Moving Target Defense: A New Age Cybersecurity Strategy?

Moving Target Defense: A New Age Cybersecurity Strategy?

 By Charles Joseph | Cybersecurity Advocate
 Last update: November 25, 2023

Moving Target Defense is a strategy that aims to increase complexity and uncertainty for potential attackers by constantly changing the attack surface. It’s like changing the locks on your doors regularly, making it harder for thieves to pick the lock. In the digital world, this might involve regularly changing IP addresses, system identifiers or network configurations. By continually shifting and adjusting, it becomes much more challenging for an attacker to maintain access or cause damage.

Moving Target Defense Examples

1. Randomizing IP Addresses

One common approach in Moving Target Defense is the randomization of IP addresses. It’s similar to constantly changing the location of your house so thieves can’t find it. In the digital realm, the “house” is your system or its individual components, and their “location” is the IP address.

This method involves frequently changing the IP address of a server or system component within the network. By doing this, it confuses and misleads potential cyber attackers who are attempting to infiltrate the network. As soon as they think they’ve pinned down your location, it changes.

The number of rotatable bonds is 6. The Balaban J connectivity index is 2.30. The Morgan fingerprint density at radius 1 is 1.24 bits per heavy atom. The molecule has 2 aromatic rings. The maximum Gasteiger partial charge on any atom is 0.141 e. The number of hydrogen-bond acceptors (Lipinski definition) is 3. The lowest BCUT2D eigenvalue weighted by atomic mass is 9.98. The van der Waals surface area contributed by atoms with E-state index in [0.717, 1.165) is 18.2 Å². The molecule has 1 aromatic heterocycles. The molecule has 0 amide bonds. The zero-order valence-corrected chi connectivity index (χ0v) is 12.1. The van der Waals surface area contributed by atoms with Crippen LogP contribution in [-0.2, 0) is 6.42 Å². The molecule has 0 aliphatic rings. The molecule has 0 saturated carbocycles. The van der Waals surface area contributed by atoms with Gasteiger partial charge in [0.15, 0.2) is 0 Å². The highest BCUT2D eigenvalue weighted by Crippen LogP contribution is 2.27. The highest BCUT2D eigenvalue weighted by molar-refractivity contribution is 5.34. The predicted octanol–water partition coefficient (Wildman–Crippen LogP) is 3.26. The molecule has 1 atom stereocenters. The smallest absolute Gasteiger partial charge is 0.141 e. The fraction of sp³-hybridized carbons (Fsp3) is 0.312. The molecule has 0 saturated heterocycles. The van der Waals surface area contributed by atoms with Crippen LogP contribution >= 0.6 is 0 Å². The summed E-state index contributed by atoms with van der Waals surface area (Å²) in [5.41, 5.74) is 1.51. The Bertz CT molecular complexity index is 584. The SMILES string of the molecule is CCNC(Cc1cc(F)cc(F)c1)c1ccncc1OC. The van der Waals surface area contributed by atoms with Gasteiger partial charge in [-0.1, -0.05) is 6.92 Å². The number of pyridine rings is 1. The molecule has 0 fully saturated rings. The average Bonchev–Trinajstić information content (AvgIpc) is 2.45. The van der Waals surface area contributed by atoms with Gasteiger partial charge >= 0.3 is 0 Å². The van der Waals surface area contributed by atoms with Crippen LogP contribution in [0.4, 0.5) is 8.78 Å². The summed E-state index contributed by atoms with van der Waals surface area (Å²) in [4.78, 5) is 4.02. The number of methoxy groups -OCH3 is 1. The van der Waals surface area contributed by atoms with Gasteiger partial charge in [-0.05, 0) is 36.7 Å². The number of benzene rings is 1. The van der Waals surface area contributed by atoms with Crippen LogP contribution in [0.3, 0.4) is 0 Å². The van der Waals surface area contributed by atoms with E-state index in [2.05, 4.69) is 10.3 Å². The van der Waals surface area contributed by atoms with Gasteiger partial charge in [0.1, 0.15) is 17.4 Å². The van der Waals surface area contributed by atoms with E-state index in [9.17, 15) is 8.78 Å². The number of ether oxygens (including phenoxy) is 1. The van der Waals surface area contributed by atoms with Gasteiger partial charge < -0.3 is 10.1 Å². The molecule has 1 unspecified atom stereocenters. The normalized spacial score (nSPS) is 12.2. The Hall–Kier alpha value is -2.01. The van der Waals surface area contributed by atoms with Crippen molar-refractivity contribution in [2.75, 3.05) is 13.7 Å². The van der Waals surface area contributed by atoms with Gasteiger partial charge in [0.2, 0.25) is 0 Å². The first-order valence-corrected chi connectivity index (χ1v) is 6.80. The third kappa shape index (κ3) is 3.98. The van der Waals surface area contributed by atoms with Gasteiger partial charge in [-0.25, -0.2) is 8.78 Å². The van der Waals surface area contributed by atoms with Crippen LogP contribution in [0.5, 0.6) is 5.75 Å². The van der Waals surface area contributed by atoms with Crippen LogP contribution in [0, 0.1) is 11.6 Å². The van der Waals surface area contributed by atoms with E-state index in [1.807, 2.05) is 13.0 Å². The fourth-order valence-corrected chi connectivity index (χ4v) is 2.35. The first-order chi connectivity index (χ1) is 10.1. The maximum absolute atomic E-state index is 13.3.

The constantly shifting IP address is hard to track and predict. This unpredictability makes it significantly more difficult for an attacker to identify, target, and attack a system. For them, it’s like trying to hit a moving target – which is precisely the idea behind this strategy.

2. Shuffling Application’s Memory Locations

The practice of shuffling an application’s memory locations is another concrete example of Moving Target Defense in action. Analogous to continually reorganizing a room’s layout to confuse thieves, the layout in this case refers to an application’s memory map.

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This method primarily disorients potential cyber attackers seeking to exploit a software bug and infuse a malicious code. Here, applications continuously shift the locations within their memory where they load system libraries or store specific data. In essence, it’s continually changing the ‘map’ that an attacker would need to navigate to harm the system.

With the memory locations constantly changing, figuring out where to strike becomes significantly more challenging. Not only does this strategy disrupt an attacker’s ability to successfully run an exploit, it also adds uncertainty to their exploit’s impact. In other words, the target they’re trying to hit is always on the move, rendering their attack efforts inefficient.

3. Changing Network Configurations

Another example of Moving Target Defense is the frequent and random altering of network configurations. This concept can be likened to regularly changing the locks and security arrangements at your home to keep burglars guessing.

In this technique, network routes and configurations are dynamically rearranged. This means that potential points of entry for intruders are often changing, making it extremely difficult for them to plan and execute a successful breach. Not knowing the layout of the network, an attacker would struggle to find a route through which to infiltrate.